Some of you may be acquainted with my tendency to highlight when scholarship places too much emphasis on class or class-based analysis in their works as an explanatory factor. “The Civil War was mostly about labor,” has been a popular example, as if whites could just as easily be enslaved as people of African descent. But, I’ve begun to recently notice that there is a whole other set of works that do something else. These are often works that fall in line with the tendency of being intersectional or at least owe some debt to being intersectional. These works, however, seem to leave class and economics behind, focusing instead more exclusively on gender, sexuality, nationality, race/ethnicity, or the body. Analysis of the workings of class are often implied, but rarely does it get sustained attention itself. This is, to say the least, a problem.
Recently, an history professor at OSU implored his students to remember to include class. I think I’ve begun to understand more where he was coming from, why he felt he needed to prod us to include labor issues even if we’re studying education or immigration or women or whatever.
Several scholars have made class an implicit factor in their analysis. This naturalizes class, erases it, makes it appear like common sense. This may be because class seems so obvious to these scholars who point out inequalities in gender, sexuality, or race/ethnicity.
“Well, of course, workers in nail salons are working class. I’ll mention that, but then I’m only really concerned with theory on the body.” This last quote might paraphrase the work of Miliann Kang in the Managed Hand: Race, Gender, and the Body in Beauty Service Work. At points she discusses economic motives and factors such as global trends in capitalism. She notes when she thinks people are middle, upper or working class. But, that’s as far as it goes. Instead, race and gender and the body make it into her book’s title. Most of her work, despite a last chapter quickly mentioning the problems of the workers in US Korean-owned nail salons, focuses on the salon owners without ever openly addressing the differences in class there.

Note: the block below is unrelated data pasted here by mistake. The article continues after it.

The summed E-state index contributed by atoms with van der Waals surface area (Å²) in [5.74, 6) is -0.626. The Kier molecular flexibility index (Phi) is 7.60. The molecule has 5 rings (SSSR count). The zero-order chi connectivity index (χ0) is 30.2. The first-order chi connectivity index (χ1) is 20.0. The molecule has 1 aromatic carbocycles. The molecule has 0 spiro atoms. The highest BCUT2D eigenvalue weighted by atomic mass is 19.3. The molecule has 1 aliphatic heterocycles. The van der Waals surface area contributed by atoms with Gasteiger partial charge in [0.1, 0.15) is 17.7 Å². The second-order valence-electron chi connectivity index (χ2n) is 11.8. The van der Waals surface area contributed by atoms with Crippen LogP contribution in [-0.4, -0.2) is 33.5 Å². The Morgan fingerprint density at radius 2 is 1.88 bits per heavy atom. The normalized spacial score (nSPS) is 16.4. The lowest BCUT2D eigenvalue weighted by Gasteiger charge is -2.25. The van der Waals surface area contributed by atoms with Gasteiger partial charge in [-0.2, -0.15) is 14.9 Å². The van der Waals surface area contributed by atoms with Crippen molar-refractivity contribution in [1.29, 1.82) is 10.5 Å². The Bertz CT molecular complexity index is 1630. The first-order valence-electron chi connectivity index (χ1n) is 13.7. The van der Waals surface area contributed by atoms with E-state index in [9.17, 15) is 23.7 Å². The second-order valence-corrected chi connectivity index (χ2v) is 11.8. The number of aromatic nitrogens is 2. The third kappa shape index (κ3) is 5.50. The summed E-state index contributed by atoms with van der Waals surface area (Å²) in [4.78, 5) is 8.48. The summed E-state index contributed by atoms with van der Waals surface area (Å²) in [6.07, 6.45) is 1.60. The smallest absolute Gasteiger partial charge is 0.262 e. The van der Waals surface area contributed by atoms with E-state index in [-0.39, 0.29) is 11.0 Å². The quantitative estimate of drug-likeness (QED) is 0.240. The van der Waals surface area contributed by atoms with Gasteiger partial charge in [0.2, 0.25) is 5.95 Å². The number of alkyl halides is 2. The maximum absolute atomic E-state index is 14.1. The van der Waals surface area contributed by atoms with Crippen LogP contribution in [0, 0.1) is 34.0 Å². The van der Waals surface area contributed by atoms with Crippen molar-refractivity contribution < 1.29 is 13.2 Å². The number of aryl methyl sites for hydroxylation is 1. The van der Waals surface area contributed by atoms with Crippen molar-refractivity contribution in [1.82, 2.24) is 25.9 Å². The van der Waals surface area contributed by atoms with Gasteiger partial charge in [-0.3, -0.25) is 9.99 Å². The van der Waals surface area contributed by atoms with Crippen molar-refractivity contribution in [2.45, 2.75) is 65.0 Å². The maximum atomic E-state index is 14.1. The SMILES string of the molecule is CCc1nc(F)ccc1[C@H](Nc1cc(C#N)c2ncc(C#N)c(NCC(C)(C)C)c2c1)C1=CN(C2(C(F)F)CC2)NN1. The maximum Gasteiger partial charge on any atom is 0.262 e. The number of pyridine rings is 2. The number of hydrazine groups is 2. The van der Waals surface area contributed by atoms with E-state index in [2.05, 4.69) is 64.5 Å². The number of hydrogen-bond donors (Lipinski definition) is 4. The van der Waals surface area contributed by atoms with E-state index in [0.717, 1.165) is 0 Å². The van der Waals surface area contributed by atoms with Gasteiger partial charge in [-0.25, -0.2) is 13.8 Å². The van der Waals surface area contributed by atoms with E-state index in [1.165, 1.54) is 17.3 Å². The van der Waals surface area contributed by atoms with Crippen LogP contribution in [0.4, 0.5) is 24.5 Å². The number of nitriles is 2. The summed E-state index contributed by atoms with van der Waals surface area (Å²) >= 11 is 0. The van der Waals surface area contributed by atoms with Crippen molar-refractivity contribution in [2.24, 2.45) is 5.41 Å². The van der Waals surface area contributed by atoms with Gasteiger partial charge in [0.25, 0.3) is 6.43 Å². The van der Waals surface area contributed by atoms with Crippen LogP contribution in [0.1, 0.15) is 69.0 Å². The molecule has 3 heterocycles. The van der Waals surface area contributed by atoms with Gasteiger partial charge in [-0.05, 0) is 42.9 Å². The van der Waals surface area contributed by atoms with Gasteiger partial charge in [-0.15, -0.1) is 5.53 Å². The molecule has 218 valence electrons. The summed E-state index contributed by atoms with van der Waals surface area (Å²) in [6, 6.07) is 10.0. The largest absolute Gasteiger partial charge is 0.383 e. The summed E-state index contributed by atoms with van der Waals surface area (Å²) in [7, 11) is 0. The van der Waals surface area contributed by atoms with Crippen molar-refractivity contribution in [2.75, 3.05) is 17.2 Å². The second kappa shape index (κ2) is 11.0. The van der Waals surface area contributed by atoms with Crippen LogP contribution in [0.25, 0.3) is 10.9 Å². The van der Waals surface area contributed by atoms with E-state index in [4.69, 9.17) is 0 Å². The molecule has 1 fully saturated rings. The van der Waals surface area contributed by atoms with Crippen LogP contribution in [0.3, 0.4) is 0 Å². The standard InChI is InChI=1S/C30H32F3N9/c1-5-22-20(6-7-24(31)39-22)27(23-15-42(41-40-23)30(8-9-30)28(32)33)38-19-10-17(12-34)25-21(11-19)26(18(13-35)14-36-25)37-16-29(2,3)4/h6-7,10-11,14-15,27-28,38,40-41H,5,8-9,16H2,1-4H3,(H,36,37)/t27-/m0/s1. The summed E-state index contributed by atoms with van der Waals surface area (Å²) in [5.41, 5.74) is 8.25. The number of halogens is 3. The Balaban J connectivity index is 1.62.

Chad Heap’s Slumming: Sexual and Racial Encounters in American Nightlife, 1885-1940 is another work which implicitly relies on class categories, but never delves deeper into how class forms and affects his subject matter. Like Kang, he notes the supposed class of different participants, but these are apparently too obvious and clear-cut to be given direct attention. His choice then tends toward naturalizing middle-class values when it seems clear that class was shaped as distinctly as race or sexuality through slumming. If white flight is marked largely by race and class markers since white homeowners are able to purchase homes outside traditional urban neighborhoods, why is class not as significant to urban slumming, where mostly middle and upper-class whites enter urban centers only to return to their own high-end homes immediately afterward? Slumming was inevitably one-way traffic, which, yes, relied on race and sexuality to high degrees, but also reified people’s class positions. (However, I should note here that Slumming remains an absolutely cracking book and deserves all the acclaim it receives.)
On the other hand, these methods can be read in another way. These authors might be flying under the radar as it were. A scholar, policy maker (or their aids), or any reader might pick up Kang’s book (or Heap’s) and not realize they’re going to get some social commentary about class inequalities—or some social critiques that might lead to class critiques. Some of these folks might usually dismiss a more direct class-based argument given the “end of history” and all that. Now may not be the time for explicit arguments about economic inequality. If that’s the right approach, I’m not sure. Given the state of the economy, maybe direct arguments are called for.
My conclusion will really make my sister proud here: all of this is really just to say that “class” seems to fall out of the debate—in some academic circles—as easily as other factors.